In today’s episode of the podcast Bankruptcy Answers with Reno Fernandez, the Ninth Circuit Bankruptcy Appellate Panel affirms an order denying a request for attorney’s fees incurred in connection with a dischargrability action, finding that the fees were not recoverable under California Civil Code § 1717 or Code of Civil Procedure § 1021 because the proceeding was not an “action on a contract.”
Hello to you lawyers, fiduciaries, students, and bankruptcy fans. Today we are talking about a new opinion by the Ninth Circuit’s Bankruptcy Appellate Panel.
On May 11, 2023, the BAP affirmed an order denying a request for attorney’s fees incurred in connection with a dischargrability action, finding that the fees were not recoverable under California Civil Code § 1717 or Code of Civil Procedure § 1021 because the proceeding was not an “action on a contract.”
Specifically, Spartan Tank Lines, Inc. took an appeal from denial of attorney’s fees in connection with a dischargeability proceeding against chapter 7 debtor Annie Kim Le. It originated from a business relationship between Spartan and American Gas & Oil Corp., a company owned and operated by the debtor.
The debtor had issued a personal guarantee of American’s debts to Spartan, which included an attorney’s fee clause. However, American ceased payments to Spartan for delivered gasoline, and neither American nor the debtor fulfilled the owed debt.
Consequently, Spartan took legal action against American and the debtor in a state court, but proceedings were interrupted by the bankruptcy filing. Spartan countered this by filing an adversary complaint under § 523(a)(2)(A), asserting that its debt was non-dischargeable based on the debtor’s personal guarantee and subsequent fraudulent asset transfers.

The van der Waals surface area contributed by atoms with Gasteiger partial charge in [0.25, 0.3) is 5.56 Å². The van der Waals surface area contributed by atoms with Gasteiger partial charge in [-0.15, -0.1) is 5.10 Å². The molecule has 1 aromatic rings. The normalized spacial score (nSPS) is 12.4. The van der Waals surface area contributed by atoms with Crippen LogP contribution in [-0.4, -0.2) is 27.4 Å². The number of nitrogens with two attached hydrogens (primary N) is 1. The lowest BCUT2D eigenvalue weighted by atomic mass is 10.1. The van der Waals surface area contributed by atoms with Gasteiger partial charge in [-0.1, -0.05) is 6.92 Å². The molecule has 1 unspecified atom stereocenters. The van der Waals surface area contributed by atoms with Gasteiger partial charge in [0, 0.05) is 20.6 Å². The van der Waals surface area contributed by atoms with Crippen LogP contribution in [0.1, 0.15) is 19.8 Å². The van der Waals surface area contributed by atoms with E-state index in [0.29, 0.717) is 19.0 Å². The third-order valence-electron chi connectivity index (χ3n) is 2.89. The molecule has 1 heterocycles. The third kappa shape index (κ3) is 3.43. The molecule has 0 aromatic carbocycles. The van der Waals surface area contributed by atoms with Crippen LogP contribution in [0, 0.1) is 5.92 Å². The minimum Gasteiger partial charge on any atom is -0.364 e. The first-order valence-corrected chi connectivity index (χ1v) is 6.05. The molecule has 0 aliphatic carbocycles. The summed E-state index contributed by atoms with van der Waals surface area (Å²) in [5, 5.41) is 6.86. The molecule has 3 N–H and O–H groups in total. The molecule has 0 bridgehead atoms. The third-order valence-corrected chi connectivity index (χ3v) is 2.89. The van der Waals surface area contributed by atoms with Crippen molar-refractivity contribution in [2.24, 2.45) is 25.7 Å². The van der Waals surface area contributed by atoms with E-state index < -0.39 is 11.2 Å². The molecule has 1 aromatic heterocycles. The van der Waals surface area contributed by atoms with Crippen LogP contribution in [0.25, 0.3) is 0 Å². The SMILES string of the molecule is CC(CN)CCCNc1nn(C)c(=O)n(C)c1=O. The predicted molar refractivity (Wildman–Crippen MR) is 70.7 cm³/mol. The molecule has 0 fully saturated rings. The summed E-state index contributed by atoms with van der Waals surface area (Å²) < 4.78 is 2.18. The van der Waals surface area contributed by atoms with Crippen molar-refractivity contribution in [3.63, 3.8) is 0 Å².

The bankruptcy court eventually ruled in favor of Spartan, concluding that the debtor had committed actual fraud. However, when Spartan sought attorney’s fees and costs, the bankruptcy court denied the attorney’s fees request and awarded a diminished amount for costs. Spartan appealed this, arguing that it could recover attorney’s fees under California Civil Code § 1717. The bankruptcy court dismissed this argument, stating that the fraud dischargeability proceeding was not an “action on a contract.” Spartan also tried to recover attorney’s fees under California Code of Civil Procedure § 1021, but the bankruptcy court did not consider this argument. The bankruptcy appellate panel endorsed the bankruptcy court’s decision.
The opinion further delved into the application of California Civil Code § 1717, discussing the three conditions necessary for it to apply. These included that the action must be on a contract, the contract must provide for attorney’s fees, and the party seeking fees must have prevailed. The contention lay in whether the dischargeability proceeding was an “action on a contract.”
The bankruptcy court had concluded that it was not, as it did not have to determine the breach or enforceability of the personal guarantee. Spartan, however, argued that the bankruptcy court did have to adjudicate the existence, enforceability, and breach of the personal guarantee, but the appellate panel disagreed.
The panel’s findings suggested that the bankruptcy court did not “enforce” the contract, did not have to interpret or determine the validity of the personal guarantee, and that the guarantee did not influence the outcome of the summary judgment. The panel drew comparisons between this case and others where California Civil Code § 1717 did or did not apply.
The panel also addressed California Code of Civil Procedure § 1021, which permits attorney’s fees by agreement between parties. They found that the bankruptcy court had erred by not considering Spartan’s request under this provision. However, the error was deemed harmless as the attorney’s fee clauses in the personal guarantee and credit application guarantee were not comprehensive enough to cover tort claims.